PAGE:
For a corporate venturing initiative to succeed Ussama Dahabiyeh, CEO of Injazat, said: “It’s all about managing risks, being steadfast and staying cheap; hence fostering an experimental, failure tolerant mindset becomes really important” with Mohamed Al Qubaisi, Chief Technology Officer of Injazat, adding: “You need to provide the right environment and get the right talent in the right place.”
Offering advice to corporations seeking to embark on corporate venturing initiatives, Kai Ling Ting, Head of Innovation at Etihad Aviation Group, said: “It’s tempting to want to leap to results from day one but it is important to recognise that this is a long-term investment which requires patience, and often, a culture change within the organisation. For the initiatives to be successful and sustainable, you’ll need strong advocates on the leadership team who will not only help champion the cause but also walk the talk by sponsoring projects within the innovation space so you can have concrete success stories for the rest of the organisation to get excited about and want to be involved in.”
Commenting on the study’s findings, Michele Giordani, Managing Partner and Founder of GELLIFY, said: “Two fundamental aspects emerge that all companies will have to take into account more and more. First of all, if they do not want to run the risk of losing relevance to new fully digital players, they will have to innovate; starting collaborations with external startups. The second important aspect concerns the culture of innovation in a company and its perception on the market in terms of innovation.”
“Corporate venturing initiatives give a great impetus to both of these strategic levers and also provide a benchmark on the speed and dynamics emerging in the market,” Giordani added.
The study was produced by Pedro Irujo, Managing Director of GELLIFY Iberia and expert in corporate venturing, in collaboration with Amanda Whitmore, Corporate Storyteller of GELLIFY, and Rebecca Mini and Federico Collarin, GELLIFY Innovation Consultants.
The GELLIFY study was produced in association with Accenture Italy, the law firm Gianni & Origoni, Kaspersky Innovation Hub, and the tax consulting firm Studio Pirola Pennuto Zei & Associates.
GELLIFY is an innovation platform that connects high-tech B2B startups with traditional companies to innovate their processes, products, and business models. With headquarters in Italy and offices in Spain and the United Arab Emirates, the company’s success is based on its unique model that infuses companies with the most advanced B2B startup technologies and GELLIFY’s expertise. The platform accompanies startups from their “gaseous” or “liquid” embryonic state to a reliable and scalable “solid” state through its exclusive and proprietary growth program, GELLIFICATION. This growth is financed through smart investments implemented by GELLIFY and its co-investors.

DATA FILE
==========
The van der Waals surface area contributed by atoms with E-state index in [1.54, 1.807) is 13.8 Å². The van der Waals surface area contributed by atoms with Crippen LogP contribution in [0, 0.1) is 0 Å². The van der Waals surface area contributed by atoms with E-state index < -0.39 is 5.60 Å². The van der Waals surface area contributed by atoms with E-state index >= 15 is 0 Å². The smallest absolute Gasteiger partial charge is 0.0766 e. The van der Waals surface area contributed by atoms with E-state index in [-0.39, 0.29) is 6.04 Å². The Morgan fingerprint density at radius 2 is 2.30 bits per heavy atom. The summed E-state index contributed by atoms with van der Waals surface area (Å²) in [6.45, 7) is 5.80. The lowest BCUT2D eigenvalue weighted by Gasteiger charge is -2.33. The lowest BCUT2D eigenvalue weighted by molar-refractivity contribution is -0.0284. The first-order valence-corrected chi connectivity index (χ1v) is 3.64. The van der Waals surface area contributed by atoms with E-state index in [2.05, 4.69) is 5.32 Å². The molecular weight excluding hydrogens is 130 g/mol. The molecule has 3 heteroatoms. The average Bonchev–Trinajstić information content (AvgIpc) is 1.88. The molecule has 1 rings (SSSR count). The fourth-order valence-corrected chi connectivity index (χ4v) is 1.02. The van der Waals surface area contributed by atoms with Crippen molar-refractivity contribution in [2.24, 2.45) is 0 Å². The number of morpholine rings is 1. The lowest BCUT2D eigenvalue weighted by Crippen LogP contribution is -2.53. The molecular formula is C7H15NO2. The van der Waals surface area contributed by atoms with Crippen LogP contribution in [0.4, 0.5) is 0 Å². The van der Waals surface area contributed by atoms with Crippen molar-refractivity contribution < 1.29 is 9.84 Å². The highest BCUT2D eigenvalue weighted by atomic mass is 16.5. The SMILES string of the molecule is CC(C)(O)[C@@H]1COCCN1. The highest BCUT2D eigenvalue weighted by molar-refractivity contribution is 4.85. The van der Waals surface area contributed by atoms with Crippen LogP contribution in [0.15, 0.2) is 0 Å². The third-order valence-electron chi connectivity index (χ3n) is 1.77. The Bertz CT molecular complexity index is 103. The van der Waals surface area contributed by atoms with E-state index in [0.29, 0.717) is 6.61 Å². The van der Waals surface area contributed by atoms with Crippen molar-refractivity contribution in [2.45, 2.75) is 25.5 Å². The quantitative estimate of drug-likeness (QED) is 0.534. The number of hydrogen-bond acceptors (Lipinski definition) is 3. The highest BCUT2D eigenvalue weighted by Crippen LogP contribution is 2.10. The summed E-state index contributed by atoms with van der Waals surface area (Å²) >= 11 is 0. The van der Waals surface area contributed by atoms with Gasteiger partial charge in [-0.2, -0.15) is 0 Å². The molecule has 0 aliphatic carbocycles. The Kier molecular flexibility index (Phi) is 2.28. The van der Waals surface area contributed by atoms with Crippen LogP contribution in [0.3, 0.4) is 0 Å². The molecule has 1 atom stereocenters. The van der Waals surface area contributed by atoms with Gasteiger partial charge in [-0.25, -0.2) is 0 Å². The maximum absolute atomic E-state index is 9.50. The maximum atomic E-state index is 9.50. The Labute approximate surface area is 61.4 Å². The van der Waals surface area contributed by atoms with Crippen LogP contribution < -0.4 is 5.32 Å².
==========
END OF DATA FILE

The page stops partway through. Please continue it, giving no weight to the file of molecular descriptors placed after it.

GELLIFY has also created a community called EXPLORE where entrepreneurs, innovators, and professionals can connect on any digital device. Through the app, downloadable from the App Store and Google Play Store, subscribers can have phygital experiences that alternate between the physical and digital world, participate in events, and infuse their companies with the most advanced startup technologies and GELLIFY skills.
GELLIFY consists of 3 business units:
- GELLIFY for Startups, which is dedicated to the gellification of startups that have already expressed traction in the market. The gellification program provides more complex services than the mentorship and basic business creation services typical of incubators. It lasts 6-24 months and involves all areas of the company.
- GELLIFY for Companies, which is focused on open innovation services for SMEs and large corporations that want to build new innovative business paths. This division specializes in corporate venturing, innovation strategies, sales and marketing digitization, Industry 4.0 and digital operations, digitization, and workforce empowerment.
- GELLIFY for Investors, which provides investment advisory services and manages a GELLIFY Investment Fund for selected innovative B2B tech startups.
Partners of GELLIFY for 2021 include the tax consulting firm Pirola Pennuto Zei & Associati with Partner Stefano Tronconi and Associate Partner Luca Neri; the law firm Gianni & Origoni with Partner Federico Dettori and Associate Partner Rodrigo Boccioletti, as part of the activities of the Gop4Venture practice; and T.T. Tecnosistemi, a company focused on advanced IT solutions.
For any further information, please contact,
PR Contact: Mukesh Dua
© Press Release 2021